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Restless Legs Syndrome - Symptoms

The main symptom of restless legs syndrome (RLS) is an irresistible urge to move because of uncomfortable and sometimes painful sensations deep within a part of your body. The feelings usually affect the legs but can also affect the arms, torso, or a phantom limb (the part of a limb that has been amputated). Some people describe the sensations as aching, creeping, crawling, or prickling. Symptoms usually begin about 15 minutes after you lie down to sleep or to relax or when you have not moved for long periods, such as when traveling in a car or airplane. Symptoms that occur frequently can result in significant sleep loss, fatigue, and problems with daily functioning.

After they are asleep, most people with RLS also have involuntary or jerking leg movements called periodic limb movements. These movements can interrupt your sleep, which adds to problems with fatigue. Periodic limb movements may also occur during the day, although most people move around after their legs begin to bother them. As a result, the periodic limb movements that people have when they are awake may not be noticed except under unusual circumstances.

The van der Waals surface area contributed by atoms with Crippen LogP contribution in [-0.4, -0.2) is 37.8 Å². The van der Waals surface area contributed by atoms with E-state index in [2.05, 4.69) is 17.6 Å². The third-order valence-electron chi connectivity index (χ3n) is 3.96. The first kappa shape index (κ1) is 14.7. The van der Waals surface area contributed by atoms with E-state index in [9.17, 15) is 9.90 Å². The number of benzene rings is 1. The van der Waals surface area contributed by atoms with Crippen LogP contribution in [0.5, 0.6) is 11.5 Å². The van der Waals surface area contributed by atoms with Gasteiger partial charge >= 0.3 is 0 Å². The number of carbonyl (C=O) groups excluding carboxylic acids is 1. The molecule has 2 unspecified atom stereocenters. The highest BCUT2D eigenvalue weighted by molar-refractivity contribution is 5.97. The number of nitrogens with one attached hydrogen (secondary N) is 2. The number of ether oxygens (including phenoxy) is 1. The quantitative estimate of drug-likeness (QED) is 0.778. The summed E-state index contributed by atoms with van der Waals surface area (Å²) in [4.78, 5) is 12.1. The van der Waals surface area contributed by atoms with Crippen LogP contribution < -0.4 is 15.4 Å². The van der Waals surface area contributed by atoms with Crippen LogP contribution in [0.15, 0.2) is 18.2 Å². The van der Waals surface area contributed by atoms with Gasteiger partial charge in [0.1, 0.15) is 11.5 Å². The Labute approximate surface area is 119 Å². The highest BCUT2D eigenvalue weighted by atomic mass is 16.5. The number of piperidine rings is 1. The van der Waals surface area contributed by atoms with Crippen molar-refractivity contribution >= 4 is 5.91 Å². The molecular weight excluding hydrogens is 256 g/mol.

Recommended Related to Restless Leg Syndrome (RLS)

8 Lifestyle Tweaks for Restless Legs Syndrome

If you've got restless legs syndrome (RLS), your daily habits can make a difference to your condition. Revamping your diet, exercise, and medications is just the beginning of what you can do to improve your RLS. You might even find some help in unexpected places.

Read the 8 Lifestyle Tweaks for Restless Legs Syndrome article > >

Restless legs syndrome and periodic limb movements also often disturb the sleep of a bed partner. This can cause fatigue for both people and can strain the relationship.

Symptoms may start during infancy or any time during your life. At first, your symptoms may be mild and occur only once in awhile. Typically, symptoms get worse with age. After age 50, many people with this condition have daily symptoms and suffer from significant sleep loss. Severe insomnia, fatigue, anxiety, depression, and lack of social activity can become a problem and cause a decline in quality of life.

Restless legs syndrome may start or become worse during pregnancy, especially after week 20.

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WebMD Medical Reference from Healthwise

Last Updated: March 08, 2013
This information is not intended to replace the advice of a doctor. Healthwise disclaims any liability for the decisions you make based on this information.
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